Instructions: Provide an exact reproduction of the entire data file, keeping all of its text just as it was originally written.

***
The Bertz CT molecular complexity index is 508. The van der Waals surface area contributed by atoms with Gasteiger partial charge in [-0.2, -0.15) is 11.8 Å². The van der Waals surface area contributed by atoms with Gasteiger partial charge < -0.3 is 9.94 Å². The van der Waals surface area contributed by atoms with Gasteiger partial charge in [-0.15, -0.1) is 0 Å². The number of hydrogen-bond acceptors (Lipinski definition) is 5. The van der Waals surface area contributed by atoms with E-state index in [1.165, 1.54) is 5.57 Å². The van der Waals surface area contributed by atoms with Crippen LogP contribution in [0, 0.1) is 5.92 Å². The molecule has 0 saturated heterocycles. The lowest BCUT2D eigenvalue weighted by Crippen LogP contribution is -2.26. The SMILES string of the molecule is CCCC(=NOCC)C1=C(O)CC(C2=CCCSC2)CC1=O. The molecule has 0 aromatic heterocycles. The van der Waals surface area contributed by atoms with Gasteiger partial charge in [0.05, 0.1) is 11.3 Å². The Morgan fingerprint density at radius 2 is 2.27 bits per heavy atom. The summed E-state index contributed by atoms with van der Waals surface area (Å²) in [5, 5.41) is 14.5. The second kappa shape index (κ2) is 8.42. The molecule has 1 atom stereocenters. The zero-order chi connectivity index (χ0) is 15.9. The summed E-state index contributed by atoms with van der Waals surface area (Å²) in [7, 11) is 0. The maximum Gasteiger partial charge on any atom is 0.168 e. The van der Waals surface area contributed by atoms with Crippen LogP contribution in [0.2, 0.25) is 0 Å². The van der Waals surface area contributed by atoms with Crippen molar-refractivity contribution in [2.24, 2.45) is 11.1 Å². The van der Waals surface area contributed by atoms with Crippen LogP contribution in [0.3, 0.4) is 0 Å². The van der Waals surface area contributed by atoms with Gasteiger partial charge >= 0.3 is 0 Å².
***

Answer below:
The Bertz CT molecular complexity index is 508. The van der Waals surface area contributed by atoms with Gasteiger partial charge in [-0.2, -0.15) is 11.8 Å². The van der Waals surface area contributed by atoms with Gasteiger partial charge < -0.3 is 9.94 Å². The van der Waals surface area contributed by atoms with Gasteiger partial charge in [-0.15, -0.1) is 0 Å². The number of hydrogen-bond acceptors (Lipinski definition) is 5. The van der Waals surface area contributed by atoms with E-state index in [1.165, 1.54) is 5.57 Å². The van der Waals surface area contributed by atoms with Crippen LogP contribution in [0, 0.1) is 5.92 Å². The molecule has 0 saturated heterocycles. The lowest BCUT2D eigenvalue weighted by Crippen LogP contribution is -2.26. The SMILES string of the molecule is CCCC(=NOCC)C1=C(O)CC(C2=CCCSC2)CC1=O. The molecule has 0 aromatic heterocycles. The van der Waals surface area contributed by atoms with Gasteiger partial charge in [0.05, 0.1) is 11.3 Å². The Morgan fingerprint density at radius 2 is 2.27 bits per heavy atom. The summed E-state index contributed by atoms with van der Waals surface area (Å²) in [5, 5.41) is 14.5. The second kappa shape index (κ2) is 8.42. The molecule has 1 atom stereocenters. The zero-order chi connectivity index (χ0) is 15.9. The summed E-state index contributed by atoms with van der Waals surface area (Å²) in [7, 11) is 0. The maximum Gasteiger partial charge on any atom is 0.168 e. The van der Waals surface area contributed by atoms with Crippen LogP contribution in [0.2, 0.25) is 0 Å². The van der Waals surface area contributed by atoms with Crippen molar-refractivity contribution in [2.24, 2.45) is 11.1 Å². The van der Waals surface area contributed by atoms with Crippen LogP contribution in [0.3, 0.4) is 0 Å². The van der Waals surface area contributed by atoms with Gasteiger partial charge >= 0.3 is 0 Å².